Why bother using technology at all if you’re not going to get the best learning out of it?

I recently read a blogpost by Greg Swanson (@GregDSwanson) on iPad apps linked to the different levels of SAMR here: – what he had done was to create a poster with different iPad apps linked to the various SAMR levels. Now fair play to the guy, to a large extent I would agree with many of his choices at the different levels. We could certainly argue too that some of them could help to hit improved levels of transformation if used in the right way. Conversely we could argue those matched to the redefinition level could come down if used in different ways too. That’s the thing though – because we have both spent time and energy familiarising ourselves with these applications; trained ourselves in the pedagogical benefits and the means in which they can be used; discussed them with like mind Twitter folk to squeeze out the best possible uses… we are better placed to take those kinds of distinctions, thoughts and put them in to great practice. What concerns me greatly is what I hear every day on my Twitter feed and the sorts of evidence I read in the NESTA report. Schools have been buying tech again without giving it the thought and the training of teachers required to ensuring that it is a LEARNING project and not a technology project. So when a teacher stumbles upon Greg’s site and sees that poster, they would be quite right in thinking “DING!” if I use “Book Creator” (which he has placed at the redefinition level) then I’m automatically transforming learning in my classroom. Well, no… not quite… there are some great opportunities to hit that level against the SAMR framework in using that app. However, if that teacher just gets students to type up their work in Book Creator then they are only hitting a substitution activity. Couldn’t they actually just be writing this on paper? How is using the app transforming learning here? It’s simply not.

I was greatly heartened last week when @AndyBartlettCPD tweeted me the image above. A planning document he’d made for one of the initial meetings of a group of 8 teachers and SLT looking to develop iPad pedagogy in school. Just how it should be with learning and thinking right at the heart of the matter.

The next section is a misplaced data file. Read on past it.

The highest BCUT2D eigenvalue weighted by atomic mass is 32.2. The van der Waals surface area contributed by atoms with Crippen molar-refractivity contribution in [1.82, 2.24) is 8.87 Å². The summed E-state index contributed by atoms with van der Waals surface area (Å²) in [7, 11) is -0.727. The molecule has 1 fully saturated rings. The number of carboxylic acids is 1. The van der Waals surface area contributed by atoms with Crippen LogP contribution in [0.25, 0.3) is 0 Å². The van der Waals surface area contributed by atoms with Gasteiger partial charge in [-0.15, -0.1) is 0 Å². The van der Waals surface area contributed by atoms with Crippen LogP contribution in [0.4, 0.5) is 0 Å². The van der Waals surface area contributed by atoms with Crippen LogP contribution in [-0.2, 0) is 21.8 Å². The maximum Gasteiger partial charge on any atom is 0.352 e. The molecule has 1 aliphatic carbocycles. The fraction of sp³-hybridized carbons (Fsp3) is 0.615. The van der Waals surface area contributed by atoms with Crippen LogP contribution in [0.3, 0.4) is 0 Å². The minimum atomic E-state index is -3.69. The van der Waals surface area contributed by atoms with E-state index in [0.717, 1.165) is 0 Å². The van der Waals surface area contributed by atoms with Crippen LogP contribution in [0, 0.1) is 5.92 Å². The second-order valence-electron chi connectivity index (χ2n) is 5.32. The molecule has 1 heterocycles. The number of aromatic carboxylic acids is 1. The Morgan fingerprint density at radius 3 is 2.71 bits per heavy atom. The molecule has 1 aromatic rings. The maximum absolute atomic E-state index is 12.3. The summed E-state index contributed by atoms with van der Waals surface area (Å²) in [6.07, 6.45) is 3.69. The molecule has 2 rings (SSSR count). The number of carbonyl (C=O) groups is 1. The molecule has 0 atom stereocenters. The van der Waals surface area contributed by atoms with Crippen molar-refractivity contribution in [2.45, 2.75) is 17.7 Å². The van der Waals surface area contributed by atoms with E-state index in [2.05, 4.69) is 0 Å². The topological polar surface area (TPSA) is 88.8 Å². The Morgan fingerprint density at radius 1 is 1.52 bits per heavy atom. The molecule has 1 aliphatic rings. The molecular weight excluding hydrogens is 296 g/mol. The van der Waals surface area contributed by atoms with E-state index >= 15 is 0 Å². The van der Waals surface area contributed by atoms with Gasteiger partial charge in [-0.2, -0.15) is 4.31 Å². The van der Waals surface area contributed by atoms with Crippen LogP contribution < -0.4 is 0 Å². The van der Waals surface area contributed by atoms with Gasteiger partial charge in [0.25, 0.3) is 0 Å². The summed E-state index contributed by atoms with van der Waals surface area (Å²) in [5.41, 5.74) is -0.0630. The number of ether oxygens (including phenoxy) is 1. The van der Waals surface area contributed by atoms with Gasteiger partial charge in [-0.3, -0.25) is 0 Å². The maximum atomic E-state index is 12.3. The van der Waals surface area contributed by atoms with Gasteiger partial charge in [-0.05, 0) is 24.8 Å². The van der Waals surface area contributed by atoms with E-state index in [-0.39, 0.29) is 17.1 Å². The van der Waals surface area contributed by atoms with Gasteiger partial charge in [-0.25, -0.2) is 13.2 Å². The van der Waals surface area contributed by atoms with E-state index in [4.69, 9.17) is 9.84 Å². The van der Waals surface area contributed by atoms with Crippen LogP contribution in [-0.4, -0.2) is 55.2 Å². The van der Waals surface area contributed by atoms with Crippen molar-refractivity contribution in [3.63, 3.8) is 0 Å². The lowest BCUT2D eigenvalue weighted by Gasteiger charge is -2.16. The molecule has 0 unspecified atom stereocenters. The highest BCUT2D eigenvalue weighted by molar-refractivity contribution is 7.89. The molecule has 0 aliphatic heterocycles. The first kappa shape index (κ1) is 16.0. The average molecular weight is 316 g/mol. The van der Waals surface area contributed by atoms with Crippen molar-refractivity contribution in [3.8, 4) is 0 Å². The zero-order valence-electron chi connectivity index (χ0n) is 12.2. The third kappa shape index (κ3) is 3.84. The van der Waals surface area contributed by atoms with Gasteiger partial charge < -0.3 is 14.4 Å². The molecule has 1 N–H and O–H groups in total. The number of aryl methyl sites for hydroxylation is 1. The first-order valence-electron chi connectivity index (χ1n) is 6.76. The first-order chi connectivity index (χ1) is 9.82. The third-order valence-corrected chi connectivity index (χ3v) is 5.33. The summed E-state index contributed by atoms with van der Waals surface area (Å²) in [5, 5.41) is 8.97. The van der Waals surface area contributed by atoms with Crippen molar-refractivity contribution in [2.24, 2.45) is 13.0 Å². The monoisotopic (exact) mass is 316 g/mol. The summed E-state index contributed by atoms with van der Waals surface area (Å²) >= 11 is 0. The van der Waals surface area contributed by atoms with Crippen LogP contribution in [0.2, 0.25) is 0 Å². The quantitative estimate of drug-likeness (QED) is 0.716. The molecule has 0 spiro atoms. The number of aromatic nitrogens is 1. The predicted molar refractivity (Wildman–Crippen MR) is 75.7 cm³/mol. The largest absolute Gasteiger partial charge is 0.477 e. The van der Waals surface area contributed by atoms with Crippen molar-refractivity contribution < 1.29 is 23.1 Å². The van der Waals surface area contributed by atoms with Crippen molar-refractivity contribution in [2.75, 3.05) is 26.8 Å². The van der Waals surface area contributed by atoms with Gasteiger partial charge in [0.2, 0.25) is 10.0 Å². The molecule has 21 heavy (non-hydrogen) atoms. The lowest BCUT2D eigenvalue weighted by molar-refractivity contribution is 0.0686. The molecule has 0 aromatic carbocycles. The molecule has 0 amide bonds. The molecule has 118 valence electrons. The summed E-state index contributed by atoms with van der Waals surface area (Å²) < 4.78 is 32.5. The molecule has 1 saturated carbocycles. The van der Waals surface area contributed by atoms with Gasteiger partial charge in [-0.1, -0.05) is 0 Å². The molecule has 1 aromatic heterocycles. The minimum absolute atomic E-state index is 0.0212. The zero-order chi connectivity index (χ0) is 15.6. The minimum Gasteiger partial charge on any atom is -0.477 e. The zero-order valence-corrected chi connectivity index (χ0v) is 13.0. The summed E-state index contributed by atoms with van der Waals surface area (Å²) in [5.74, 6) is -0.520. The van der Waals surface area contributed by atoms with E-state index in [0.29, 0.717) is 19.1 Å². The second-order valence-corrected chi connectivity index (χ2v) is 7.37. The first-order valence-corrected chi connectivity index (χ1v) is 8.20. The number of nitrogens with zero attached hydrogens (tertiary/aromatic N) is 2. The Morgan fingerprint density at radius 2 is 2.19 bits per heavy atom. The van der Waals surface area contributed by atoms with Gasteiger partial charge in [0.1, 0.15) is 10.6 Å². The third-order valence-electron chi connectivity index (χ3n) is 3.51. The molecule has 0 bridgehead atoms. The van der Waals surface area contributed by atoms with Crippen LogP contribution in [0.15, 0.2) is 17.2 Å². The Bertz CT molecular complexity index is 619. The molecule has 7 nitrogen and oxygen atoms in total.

So what’s the best way forward? Well – I know that for my thoughts, having done my research that:

  1. tablets are here to stay
  2. the best tablet available (currently) to support learning is the iPad
  3. careful thinking about learning is paramount
  4. it’s key to not let the technology dictate the learning
  5. don’t be afraid to use analogue or digital methods – just do your best thinking to make sure you make a sound choice (or even better, give students a range of choices)

If you’re thinking about bringing in new technology, whatever it is, I’d love to hear your thoughts on the above and how you’re approaching it. I don’t profess to have everything right and know it all, but this is my best thinking. My utopia in education is a world which recognises that with hundreds of thousands of pounds being spent on such expensive equipment, effective CPD and training is required. Schools and managers must recognise the importance of it all being related to learning, supported by sound CPD that empowers teachers to make the best choices about learning in their classrooms with the kit they’ve got. I look forward to hearing your thoughts.

Mark Anderson

Mark Anderson, @ICTEvangelist. Click here to learn more.